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June 1, 2018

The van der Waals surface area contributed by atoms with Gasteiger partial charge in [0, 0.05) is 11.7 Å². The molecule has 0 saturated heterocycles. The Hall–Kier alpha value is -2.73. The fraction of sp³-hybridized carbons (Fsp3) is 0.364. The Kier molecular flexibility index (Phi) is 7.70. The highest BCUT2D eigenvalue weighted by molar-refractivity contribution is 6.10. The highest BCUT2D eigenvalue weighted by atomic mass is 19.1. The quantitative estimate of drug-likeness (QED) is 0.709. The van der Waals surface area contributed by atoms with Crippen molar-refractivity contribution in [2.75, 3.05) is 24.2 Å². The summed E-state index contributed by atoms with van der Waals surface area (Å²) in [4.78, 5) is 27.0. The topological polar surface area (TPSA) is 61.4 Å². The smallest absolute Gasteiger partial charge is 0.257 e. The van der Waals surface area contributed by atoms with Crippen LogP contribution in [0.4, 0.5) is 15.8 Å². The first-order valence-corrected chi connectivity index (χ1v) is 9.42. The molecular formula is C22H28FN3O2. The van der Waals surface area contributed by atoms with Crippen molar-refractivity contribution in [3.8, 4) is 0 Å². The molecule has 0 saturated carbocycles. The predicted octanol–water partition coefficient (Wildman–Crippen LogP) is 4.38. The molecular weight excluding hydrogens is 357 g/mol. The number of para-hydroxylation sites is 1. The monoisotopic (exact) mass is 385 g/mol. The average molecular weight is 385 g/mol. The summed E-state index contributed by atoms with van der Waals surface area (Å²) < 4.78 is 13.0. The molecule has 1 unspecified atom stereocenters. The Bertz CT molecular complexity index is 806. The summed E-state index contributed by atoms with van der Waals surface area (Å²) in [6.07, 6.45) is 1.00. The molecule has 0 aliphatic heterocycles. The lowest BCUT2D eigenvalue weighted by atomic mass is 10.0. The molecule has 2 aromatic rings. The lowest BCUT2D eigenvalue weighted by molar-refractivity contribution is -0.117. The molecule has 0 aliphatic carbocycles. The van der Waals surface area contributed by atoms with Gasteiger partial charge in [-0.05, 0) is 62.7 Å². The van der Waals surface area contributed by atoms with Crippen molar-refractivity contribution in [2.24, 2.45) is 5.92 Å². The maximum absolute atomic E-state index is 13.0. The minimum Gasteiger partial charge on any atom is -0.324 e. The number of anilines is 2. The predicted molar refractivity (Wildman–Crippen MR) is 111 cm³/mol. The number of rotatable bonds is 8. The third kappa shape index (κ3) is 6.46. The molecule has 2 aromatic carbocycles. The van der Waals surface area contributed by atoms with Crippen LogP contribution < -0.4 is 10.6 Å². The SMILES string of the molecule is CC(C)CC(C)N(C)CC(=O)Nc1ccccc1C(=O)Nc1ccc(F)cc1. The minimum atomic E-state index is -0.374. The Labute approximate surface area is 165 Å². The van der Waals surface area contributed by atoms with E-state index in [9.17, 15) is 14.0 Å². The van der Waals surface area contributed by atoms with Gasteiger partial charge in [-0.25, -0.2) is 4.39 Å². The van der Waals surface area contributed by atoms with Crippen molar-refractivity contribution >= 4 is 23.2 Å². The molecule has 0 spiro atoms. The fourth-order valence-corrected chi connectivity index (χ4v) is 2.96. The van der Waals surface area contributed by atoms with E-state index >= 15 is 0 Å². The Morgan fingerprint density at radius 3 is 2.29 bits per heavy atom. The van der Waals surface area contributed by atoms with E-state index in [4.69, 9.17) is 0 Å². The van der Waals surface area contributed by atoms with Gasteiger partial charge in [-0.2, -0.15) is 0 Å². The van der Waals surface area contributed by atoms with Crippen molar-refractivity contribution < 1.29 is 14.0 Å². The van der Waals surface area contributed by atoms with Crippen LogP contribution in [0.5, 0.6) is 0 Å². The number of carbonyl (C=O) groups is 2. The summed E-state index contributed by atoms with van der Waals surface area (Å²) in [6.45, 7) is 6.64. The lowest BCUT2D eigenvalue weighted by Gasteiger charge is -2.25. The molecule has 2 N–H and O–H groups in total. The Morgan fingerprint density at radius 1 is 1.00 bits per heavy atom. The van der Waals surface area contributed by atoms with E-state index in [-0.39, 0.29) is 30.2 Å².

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PAGE 2A HERITAGE FLORIDA JEWISH NEWS, JUNE 1, 2018 WASHINGTON, D.C.-- Now beginning its second decade, the Schusterman Vis- iting Israeli Artists Program will bring 10 prominent Israeli artists for residencies at top universities across the United States for the 2018-2019 aca- demic year. The University of Central Florida is one of the 10. Among the artists are Tai- seer Elias, the leading figure in classical Arab music in Israel, and Moshe Zonder, the head writer for the popular televi- sion series, Fauda. Coming to UCF is Meit- al Raz, from Jan. 2, 2019 -April 22, 2019. Raz is a director, performer, writer, and~puppeteer working in contemporary visual theater in Israel and abroad. Her award-winning "The Man in the Moon" (2016) is based on a 16th- century science fiction novel by the English Bishop Francis Godwin. With only a piece of paper, a pair of scis- sors, and some tape, Raz be- comes a British bishop, a Spanish adventurer, and the moon all at once, all the while sitting behind a small table. Such feats are typical of Raz's inventive theater works, which have been presented in Brazil, England, France, Germany, Israel, Poland, and elsewhere. The Visiting Artists Pro- gram is an initiative of the Israel Institute, a Washing- ton, D.C.-based academic institute, aimed to enhance knowledge about modern Israel by bringing Israeli filmmakers, choreographers, musicians, writers, andvisual artists to leading universities and other cultural organiza- tions in North America for residendes. The program, founded by the Charles and Lynn Schus- terman 'Family Foundation in 2008, fosters interaction between the artists and the communities in which they are based, exposing a broader audience to contemporary Israeli culture. "The Schusterman Visit- ing Israeli Artists program is the bridge between the Israel Institute's academic and cultural programming. These visiting artists provide more than just classes that teach skills; these artists provide a window into the heart of Is- rael," said Dr. Ariel Ilan Roth, executive director of the Israel Institute. "Cultural education provides insights into the fab- ric of a society in the way that other courses cannot, and the understanding of students enrolled in these classes is deeper and more enriched as a result." Since inception, the pro- gram has supported 94 residencies at colleges and universities across North America. To date, 106 artists have participated, among them a recipient of The Israel Prize, Israel's most prestigious award; an Emmy nominee; numerous recipi- ents of Israel's highest literary awards; and many winners of multiple Israeli Oscars. The nine other colleges and universities to participate in the Visiting Artists Program are the University of Florida, Gainesville; University of California, Berkeley (which Meital Raz performing. will host two artists); Oberlin College, Ohio; Trinity College, Hartford; University of Indi- ana and Ball State University; University of California, Los Angeles; San Diego State University; and Rutgers Uni- versity. 5 a was remem By.Marilyn Shapiro Melvin Weissman didn't have to fight in World War II. As a machinist for an es- sential industry, he needed permission from his company to even enlist. He was first rejected by the army as he had flat feet. But the 22-year-old was determined to fight for his county. Undeterred, Melvin, along with several of his friends, tried to enlist in the United States Army Air Corp, This time, hewas accepted, flat feet and all. When he said good- bye to his family, Weissman was overcome with emotion. "I knew I would never see my father again," Weissman Jater told his daughter, Diane Silverman. After basic training, Weiss- man was assigned as a flight engineer flying B-17s with the USAF, 94th Bomb Group, 331st Squadron, out of Bury- St. Edmunds, England. Weissman had grown up in Brooklyn, the son of Nathan and Dora Weissman, Jewish Russian immigrants. He knew that "H" for Hebrew, Jewish designation on his dog tags could cause a problem if he was captured by the Germans. He requested that his tag be changed to"P" for Protestant, to be worn on each bombing missions. Weissman and his fellow soldiers flew 10 successful missions over Germany. On his eleventh mission, however, the plane was hit. He and sev- eral soldiers jumped out the plane safely; others lost their lives when the plane crashed. When his parachute brought him into enemy territory, Weissman realized that he had accidentally worn the dog tags with the Jewish designation, the letter "H." He quickly tossed them away before a 10-year-old German boy found the scratched and bruised solider and turned him over to Nazi soldiers. During his interrogation, Weissman was asked ques- tions in English from a commander. In the same room, behind a screen, was another commander telling the interrogator in German what questions to ask the captured soldier. Because his parents spoke Yiddish in their house, Weissman understood the Germans and knew the questions ahead of time. To further hide his Jewish identity, he gave his name as "Veismann," a more German form of his Jewish name. Weissman was sent to Sta- lag 17-B, where he remained a prisoner of war from Jan. 11, 1944, to May 3, 1945. While he was in prison camp, a neighbor of the Weissmans heard a blurb on the radio that Staff Sargent Melvin Weissman had been captured. His father, who was in failing health, said the he would be- lieve this was true only when he heard from his oldest son. A letter finally came to their Brooklyn address on April 2, 1944. Nathan Weissman died the next day. Weissman's premonition had come true. "My aunts told me he was just waiting to hear that Melvin was ok," said Diane. In April 1945, as the warwas coming to a close, 4,000 of the POWs at Stalag 17-B began an 18-day march of 281 miles to Braunau, Austria. The remain- ing 900 men were too ill to make the march and were left behind in the hospitals. These men were liberated on May 9, 1945. Those who survived the death march were finally rescued by American troops. Weissman and his fellow liberated soldiers were shipped home to New York City. While sailing, Weissman was taken ill. When he arrived, he walked down the gang plank where doctors, pulling him aside, put a giant yellow J on his shirt. When he asked how they knew he was Jewish, they laughed. "We don't know if you're Jew- ish," they said. "But we DO know you are jaundiced." Weissman spent three months in a hospital in New Jersey recovering from his im- prisonment and subsequent illness. When a rabbi came in to tell Weissman that his father was dead, Weissman said, "I know. My mother and sisters never mentioned him in his letters, but I knew I was saying my last goodbye to him when I left for basic training." Once hewas healthy, Weiss- man returned home and got a job as a machinist for Templet Industries in Brooklyn, New York. He met Sylvia Laskowitz in January 1948. They were married six months later, on June 27,1948. Their daughter Mona was born 15 months later, and their second child, Diane, was born in 1953. Diane remembers a happy childhood, marred only by quirks that she attributes to his status as a POW. "Dad was not a very trusting per- son except for his wife and two daughters," said Diane. Although he never spoke about his war experiences while she lived at home, Diane remembers hearing her father cry out in his sleep. She often found him sitting on the edge of the bed, covered in sweat. Diane did her best to soothe him, to try to help him move past his nightmares. By 2007, Sylvia, his wife of 58 years, and Mona had both passed away. Weissman had severe heart problems and reoccurring bouts of post traumatic stress disorder. As he was no longer able to live alone, Diane and her husband, Mark, moved him into their home in Clifton Park, New York. More war stories started coming out. Weissman talked about his time in the camp. Conditions may have been difficult for American soldiers, but he spoke sadly of the treatment given to Russian and Polish POW's. He also recounted his long days on the death march and his rescue. By 2010, Alzheimers had set Melvin Weissman as a young soldier. in, andWeissman becamevery combative, "a tortured soul." After some violent episodes in which he threatened Diane physically, she and Mark made arrangement to move him to Albany Stratton VA Medical Center. Three days before he was to make the move, Diane found her father dissolved in tears. "What is wrong, Daddy?" Diane asked. "I killed a man!" sobbed her father. Weissman on page 15A By Lisa Levine George Braunstein is a member of a storied group whose numbers dwindle as each Memorial Day passes: Jewish American veterans of World War II. As he ap- proaches his 95th birthday, the Kinneret resident is proud to have been one of the interview subjects of the recent documentary "G.I. Jews," which aired on PBS in April. Although his interview was not included in the final documentary, it was used as a promotional teaser and can be found on YouTube. A frequent and lively participant in Jewish Pavilion programs at Kinneret, Braunstein is known for putting aside his walker to dance when there's music and for sur- rounding himself with his "lady friends." Braunstein entered the U.S. Army in August 1943 when he was 19, after defer- ring for a year to help his family as its sole support. Throughout his service, Braunstein continued to send most of his Army pay- check home, keeping only $5 a month, the minimum the Army would allow. PFC Braunstein was shipped off to Marseilles, France, in October 1944 as a member of the 103rd Infantry Divi- sion, led by the famous Maj. Gen. Anthony McAuliffe. As infantry, he was transferred straight to the front lines. "We had to replace soldiers who'd been up there," Braun- stein said. "And when they came and passed us, as we're going down and they're going up, they looked so haggard and dirty and tired." After a short time on the front lines himself, he said, "I looked in the mirror and I looked dirty and tired, just like they did!" He was wounded in a battle in Alsace, France, just short of the German border, when he was hit in the neck by shrapnel flying from a bombed church steeple. When he recovered, he was sent to fight in the Battle of the Bulge, a fierce and high- casualty battle in Belgium that was the German army's last major offensive on the Western front, in December 1944 and January 1945. In the spring, he was among the troops that made the final move into Germany and forced their surrender. His unit crossed the Rhine and moved into Bavaria, part of the forces that liberated the Dachau concentration camp in late April 1945. Just before the end of the war in Europe, Braunstein's unit crossed into Austria on tanks, encounteringAustrian coun- try folk who had been largely untouched by the ravages of the war. "All we saw was white sheets. They all surrendered," he said. As he did in his interview for "G.I. Jews," Braunstein recently remarked on the anti-Semitism he encoun- tered in the Army: "I had to deal with people who never knew a Jewish boy, and they had different ideas about them." His easy, bantering style, honed in the melting pot of New York's Lower East Side, won most of them over. "I was always having a good time with them," he said. Braunstein is proud to be a Jewish WWII vet. "There are very few of us that are still around," he said. "We're American first, but also we have allegiance to Israel, because Israel stands as a nation of Jewish people, which we didn't have before World War II." He recalls being moved as he said the Pledge of Allegiance in school as a boy, and he remains very patriotic to this day. The Jewish Pavilion en- tertains and brings Jewish culture to seniors like Braun- stein in facilities throughout Central Florida. Itsstaff and volunteers celebrate and enrich the lives of members of The Greatest Generation--on Memorial Day and throughout the year. For information on donat- World War H veteran George Braunstein loves to dance at Jewish Pavilion programs at Kinneret. ing or volunteering, go to or call 407-678-9363.